Key Idea: Temperature variations in fluids such as air and water lead to currents that circulate the fluid, and this circulation transfers thermal energy from place to place in the fluid.

Students are expected to know that:

  1. When a region of a fluid (e.g., air or water) is warmer than the fluid around it, it rises, and when a region is cooler than the fluid around it, it sinks.
  2. If the rising or sinking fluid encounters a boundary that blocks its movement (such as the top or bottom of a container, or the surface of a liquid) the fluid will begin to flow horizontally along the boundary.
  3. The combination of warmer regions of a fluid rising, cooler regions sinking, and movement along boundaries causes circulation of the materials that make up a fluid.
  4. The continuous circulation of the material that makes up the fluid creates a current. The current moves fluid from place to place, and in doing so it transfers thermal energy from place to place within the fluid. The movement of a fluid with a lot of thermal energy increases the temperature of the fluid at the place where it moves and the movement of a fluid with little thermal energy decreases the temperature of the fluid at the place where it moves.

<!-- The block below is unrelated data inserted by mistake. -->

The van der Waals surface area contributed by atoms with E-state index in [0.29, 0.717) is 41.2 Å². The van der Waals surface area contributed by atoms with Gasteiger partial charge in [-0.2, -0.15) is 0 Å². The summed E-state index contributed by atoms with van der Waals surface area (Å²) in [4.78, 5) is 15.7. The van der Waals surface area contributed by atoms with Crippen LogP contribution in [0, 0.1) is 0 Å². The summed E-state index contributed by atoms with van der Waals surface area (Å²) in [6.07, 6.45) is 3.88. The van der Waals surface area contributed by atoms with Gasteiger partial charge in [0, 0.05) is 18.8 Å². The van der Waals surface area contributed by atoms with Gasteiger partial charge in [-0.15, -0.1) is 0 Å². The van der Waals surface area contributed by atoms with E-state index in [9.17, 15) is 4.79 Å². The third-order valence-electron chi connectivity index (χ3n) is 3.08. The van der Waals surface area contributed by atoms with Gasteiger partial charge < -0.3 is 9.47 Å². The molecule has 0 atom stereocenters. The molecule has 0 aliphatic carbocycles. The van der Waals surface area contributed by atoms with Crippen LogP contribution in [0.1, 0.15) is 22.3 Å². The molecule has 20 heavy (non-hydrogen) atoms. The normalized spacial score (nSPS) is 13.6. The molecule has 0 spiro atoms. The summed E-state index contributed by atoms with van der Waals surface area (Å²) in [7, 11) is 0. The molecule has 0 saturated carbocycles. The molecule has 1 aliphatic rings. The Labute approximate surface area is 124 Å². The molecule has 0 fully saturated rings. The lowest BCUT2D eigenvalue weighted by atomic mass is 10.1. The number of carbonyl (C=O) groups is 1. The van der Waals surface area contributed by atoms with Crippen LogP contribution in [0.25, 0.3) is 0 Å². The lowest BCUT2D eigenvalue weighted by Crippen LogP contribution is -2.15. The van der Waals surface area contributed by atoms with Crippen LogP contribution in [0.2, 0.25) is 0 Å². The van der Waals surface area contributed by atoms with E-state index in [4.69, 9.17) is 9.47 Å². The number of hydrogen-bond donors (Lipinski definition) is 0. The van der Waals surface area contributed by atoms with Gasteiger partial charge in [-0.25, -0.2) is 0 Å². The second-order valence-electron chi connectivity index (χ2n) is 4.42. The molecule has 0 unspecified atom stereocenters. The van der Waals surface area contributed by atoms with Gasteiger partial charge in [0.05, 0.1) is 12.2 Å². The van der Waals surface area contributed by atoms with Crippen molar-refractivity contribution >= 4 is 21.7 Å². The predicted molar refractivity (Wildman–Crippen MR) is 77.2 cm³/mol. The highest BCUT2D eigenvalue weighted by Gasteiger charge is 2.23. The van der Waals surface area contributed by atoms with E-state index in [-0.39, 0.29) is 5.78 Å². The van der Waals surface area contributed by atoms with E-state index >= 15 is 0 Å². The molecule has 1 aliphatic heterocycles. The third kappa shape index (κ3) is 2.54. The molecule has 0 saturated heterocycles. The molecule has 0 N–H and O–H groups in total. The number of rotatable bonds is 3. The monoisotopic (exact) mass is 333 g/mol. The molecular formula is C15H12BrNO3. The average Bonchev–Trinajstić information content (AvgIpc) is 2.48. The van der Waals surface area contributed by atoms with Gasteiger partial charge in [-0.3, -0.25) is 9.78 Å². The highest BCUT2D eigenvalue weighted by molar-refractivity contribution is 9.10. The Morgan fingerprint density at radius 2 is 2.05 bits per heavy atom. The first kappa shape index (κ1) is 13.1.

Note: This idea addresses the process of convection in general, so examples used for items testing this idea will not necessarily be specific to the earth system.

Boundaries:

  1. Students are not expected to know how much warmer or colder than the fluid around it a fluid needs to be in order to circulate.
  2. Students are not expected to know that as the fluid moves, energy is also transferred out of the circulating system by conduction and radiation.
  3. Students are not expected to know how density differences cause the circulation of fluids as part of this idea.
Percent of students answering correctly (click on the item ID number to view the item and additional data)
Item ID
Number
Knowledge Being Assessed Grades
6–8
Grades
9–12
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CL138001

As a jar of water is warmed from the bottom, the water at the bottom of the jar becomes warmer than the water around it and starts to rise.

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CL021002

The rising and falling of warm and cold air causes the circulation of air that causes wind to blow along the surface of the earth.